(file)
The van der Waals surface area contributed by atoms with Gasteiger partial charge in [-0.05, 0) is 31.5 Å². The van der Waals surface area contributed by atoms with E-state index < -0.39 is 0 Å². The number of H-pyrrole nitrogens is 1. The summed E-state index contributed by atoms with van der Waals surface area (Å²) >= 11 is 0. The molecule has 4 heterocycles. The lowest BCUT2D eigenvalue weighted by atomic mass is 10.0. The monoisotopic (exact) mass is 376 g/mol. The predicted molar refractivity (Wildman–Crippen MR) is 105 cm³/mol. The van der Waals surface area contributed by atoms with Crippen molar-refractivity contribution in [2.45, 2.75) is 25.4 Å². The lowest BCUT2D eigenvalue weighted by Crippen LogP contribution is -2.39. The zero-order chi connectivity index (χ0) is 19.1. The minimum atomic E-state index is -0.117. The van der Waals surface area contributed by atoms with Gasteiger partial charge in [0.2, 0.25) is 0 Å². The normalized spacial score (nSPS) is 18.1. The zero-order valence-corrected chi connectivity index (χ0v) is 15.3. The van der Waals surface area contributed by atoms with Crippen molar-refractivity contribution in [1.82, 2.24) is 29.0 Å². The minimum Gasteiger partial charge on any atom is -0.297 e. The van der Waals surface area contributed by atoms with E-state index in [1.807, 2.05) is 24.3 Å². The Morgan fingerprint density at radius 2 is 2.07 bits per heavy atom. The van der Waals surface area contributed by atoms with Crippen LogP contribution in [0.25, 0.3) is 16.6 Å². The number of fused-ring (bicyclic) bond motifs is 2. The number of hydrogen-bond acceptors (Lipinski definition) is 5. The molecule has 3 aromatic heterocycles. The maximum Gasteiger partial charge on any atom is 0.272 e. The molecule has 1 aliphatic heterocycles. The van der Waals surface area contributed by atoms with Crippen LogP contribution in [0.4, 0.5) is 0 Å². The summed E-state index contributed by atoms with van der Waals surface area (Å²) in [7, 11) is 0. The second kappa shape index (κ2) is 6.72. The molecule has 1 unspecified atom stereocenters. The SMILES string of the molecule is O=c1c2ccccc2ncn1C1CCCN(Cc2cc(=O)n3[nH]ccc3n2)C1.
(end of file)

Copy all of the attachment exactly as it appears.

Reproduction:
The van der Waals surface area contributed by atoms with Gasteiger partial charge in [-0.05, 0) is 31.5 Å². The van der Waals surface area contributed by atoms with E-state index < -0.39 is 0 Å². The number of H-pyrrole nitrogens is 1. The summed E-state index contributed by atoms with van der Waals surface area (Å²) >= 11 is 0. The molecule has 4 heterocycles. The lowest BCUT2D eigenvalue weighted by atomic mass is 10.0. The monoisotopic (exact) mass is 376 g/mol. The predicted molar refractivity (Wildman–Crippen MR) is 105 cm³/mol. The van der Waals surface area contributed by atoms with Crippen molar-refractivity contribution in [2.45, 2.75) is 25.4 Å². The lowest BCUT2D eigenvalue weighted by Crippen LogP contribution is -2.39. The zero-order chi connectivity index (χ0) is 19.1. The minimum atomic E-state index is -0.117. The van der Waals surface area contributed by atoms with Gasteiger partial charge in [0.2, 0.25) is 0 Å². The normalized spacial score (nSPS) is 18.1. The zero-order valence-corrected chi connectivity index (χ0v) is 15.3. The van der Waals surface area contributed by atoms with Crippen molar-refractivity contribution in [1.82, 2.24) is 29.0 Å². The minimum Gasteiger partial charge on any atom is -0.297 e. The van der Waals surface area contributed by atoms with E-state index in [1.807, 2.05) is 24.3 Å². The Morgan fingerprint density at radius 2 is 2.07 bits per heavy atom. The van der Waals surface area contributed by atoms with Crippen LogP contribution in [0.25, 0.3) is 16.6 Å². The number of fused-ring (bicyclic) bond motifs is 2. The number of hydrogen-bond acceptors (Lipinski definition) is 5. The molecule has 3 aromatic heterocycles. The maximum Gasteiger partial charge on any atom is 0.272 e. The molecule has 1 aliphatic heterocycles. The van der Waals surface area contributed by atoms with Crippen LogP contribution in [0.4, 0.5) is 0 Å². The summed E-state index contributed by atoms with van der Waals surface area (Å²) in [7, 11) is 0. The second kappa shape index (κ2) is 6.72. The molecule has 1 unspecified atom stereocenters. The SMILES string of the molecule is O=c1c2ccccc2ncn1C1CCCN(Cc2cc(=O)n3[nH]ccc3n2)C1.